Cole Richardson shouldn’t be. That is to say, the skier he is doesn’t make sense—not when you consider where he grew up.
The Canadian Rockies are a cold, cruel, and icy place, demanding disciplined, forceful turns. Richardson’s style, however, is purposely loose and playful, breaking free from his turn radius at every opportunity to smear and wheelie, or tube himself in a great waves of pow.
Not only has 21-year-old freeskier from Canmore, Alberta, broken the mold for Rockies style, he’s managed to insert his personal flare into the most celebrated ski films of our time, with starring roles in movies by Matchstick Productions and Blank Collective. On the heels of that success, he’s now also getting ready to release his first solo project with CK9 Studios, dubbed Yours Truly.
Not bad for the black sheep of the family. Born to ski-racer parents, the 21-year-old was raised snapping quick turns between gates like most kids in the Bow Valley, and spent much of his youth at Lake Louise Ski Resort. As such, he can lay as picture perfect a turn as you could ask for. He simply chooses not to.
“I always knew I wasn’t going to stay in ski racing,” he says. “I used to bring a full extra outfit to the hill, and at lunch I would swap and go ski park. Or leave at the last hour and just keep at it until the end of the day to try to learn new tricks. I was definitely making time whenever I could leave the gates.”
His coaches berated him for it. Especially given his pedigree: His mom, Lynn, raced for the Canadian national team. His dad, Grant, almost made the U.S. national team, and is still one of the most prominent race coaches in the Bow Valley. His sister, Britt, just made it to the World Cup for slalom and GS. If that’s not enough, all his cousins race, too.
But Richardson idolized freestyle-influenced skiers like Sean Petit and Sammy Carlson. For him, the expression in it, and the room to create your own style, made it look liberating. He was also a gymnast, and related to the lofty heights those skiers did their best work at.
As such, when he was 14, he made the jump to the North American junior freeskiing circuit, which he won. Then, when he was 15, he got recruited to join the WinSport slopestyle team at Canada Olympic Park. It was another hard left turn, but one he chose to take as well.
“I just thought that there’d be some value in doing a little bit of slopestyle, to try to learn some more tricks,” he explains. So I left big mountain and went full-on into halfpipe and slopestyle for one year.”
When he returned to big mountain the next season with a fresh bag of tricks, he didn’t focus on the IFSA circuit this time, but instead fixated on Sammy Carlon’s Young Guns competition in Revelstoke, B.C. The highly publicized contest challenged four young skiers to mix aerial prowess with big mountain chops in the exact format Richardson was looking for. Of course, he won this too.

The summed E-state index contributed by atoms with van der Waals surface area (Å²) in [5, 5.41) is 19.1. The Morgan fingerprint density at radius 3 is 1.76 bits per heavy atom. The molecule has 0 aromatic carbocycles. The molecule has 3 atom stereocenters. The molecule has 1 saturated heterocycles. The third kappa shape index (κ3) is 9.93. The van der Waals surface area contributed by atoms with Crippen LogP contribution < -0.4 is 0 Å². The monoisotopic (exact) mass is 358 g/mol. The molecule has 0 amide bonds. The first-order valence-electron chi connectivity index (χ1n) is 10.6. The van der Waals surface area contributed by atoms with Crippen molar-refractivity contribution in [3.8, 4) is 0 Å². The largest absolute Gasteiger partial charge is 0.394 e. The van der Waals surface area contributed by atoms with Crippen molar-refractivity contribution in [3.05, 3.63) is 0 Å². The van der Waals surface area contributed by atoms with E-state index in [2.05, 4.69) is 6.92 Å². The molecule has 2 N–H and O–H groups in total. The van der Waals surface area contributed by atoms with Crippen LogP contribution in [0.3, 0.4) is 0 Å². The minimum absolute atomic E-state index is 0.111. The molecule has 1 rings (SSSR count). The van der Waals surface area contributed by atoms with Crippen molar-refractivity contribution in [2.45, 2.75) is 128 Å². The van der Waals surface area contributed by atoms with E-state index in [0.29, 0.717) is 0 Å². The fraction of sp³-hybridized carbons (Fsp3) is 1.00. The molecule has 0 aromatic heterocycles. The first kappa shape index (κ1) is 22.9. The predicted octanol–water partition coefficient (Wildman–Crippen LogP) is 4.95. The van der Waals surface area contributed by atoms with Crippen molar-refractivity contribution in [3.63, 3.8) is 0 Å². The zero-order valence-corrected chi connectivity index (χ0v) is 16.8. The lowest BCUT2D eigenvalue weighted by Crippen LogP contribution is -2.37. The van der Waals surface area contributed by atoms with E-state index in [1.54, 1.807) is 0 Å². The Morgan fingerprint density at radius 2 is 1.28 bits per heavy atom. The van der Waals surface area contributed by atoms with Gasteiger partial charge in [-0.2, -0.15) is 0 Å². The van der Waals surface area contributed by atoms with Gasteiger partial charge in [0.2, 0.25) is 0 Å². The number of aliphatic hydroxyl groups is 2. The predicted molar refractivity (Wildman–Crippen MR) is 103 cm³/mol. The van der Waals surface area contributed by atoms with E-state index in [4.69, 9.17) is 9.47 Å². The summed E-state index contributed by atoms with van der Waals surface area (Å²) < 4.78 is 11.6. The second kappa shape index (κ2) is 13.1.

As his star began to rise, it led to an opportunity to shoot with Blank Collective, and a fledgling career as a professional freeskier took shape. But, ultimately, it was his friendship with fellow phenom Sam Kuch that landed Richardson in Matchstick Productions’ crosshairs, and made him into one of the most watched skiers on the planet.
“I recognized his red hair from across the lodge and cruised up to him and congratulated him,” Kuch remembers of meeting Richardson at a competition at Whitewater Ski Resort back in 2016. Richardson had won it, of course. “We shared the same ski sponsor, and then a couple years down the line there was a trip we went on down to Mount Baker,” Kuch explains.
The two hit it off, and an epic bromance began.
“Both of our energies were pretty aligned,” Kuch recalls. “We call it getting into the pocket,
which means just, basically, into the flow state. He has a different look at the mountain, but we’re trying to find the same zones. And there’s not even any argument as to who’s going to ski what line.”
Soon enough, the two became ying to each others’ yangs: the perfect ski partners. And in 2022, that friendship blossomed into a shared film project with CK9 Studios, out of Nelson, B.C. But when Kuch broke his femur that February, it turned into a solo project for Richardson—an unprecedented spotlight for the young skier.
Throwing in everything he had, Richardson moved to Nelson and recruited six friends to help him share the rent on a big house. He spent the next two months working hidden backcountry zones to death in an effort to put together the best “season edit,” possible. The result is Yours Truly, a masterfully crafted short film with a mellow atmospheric vibe that showcases a new side of Richardson’s skiing—where it melds into the soulful calm of the winter environment.
Richardson is keen to reprise the original project with Kuch this winter, who is back in full form. He still feels he can go even bigger as a skier, especially with Kuch at his side, ramping the energy up. But he also notes that he thinks of this stage of his ski career as school, and Kuch as one of his teachers.
“I just think, while these opportunities are in front of me, there’s a chance to design some [gear] and create ideas for videos. Meeting so many people and collaborating, you can learn so much,” he says.
Kuch, for his part, says there’s a symbiosis there, and that few other athletes have that kind of clarity of intention.
“He’s got a vision of what he wants his skiing to look like, and also where he wants skiing to take him.”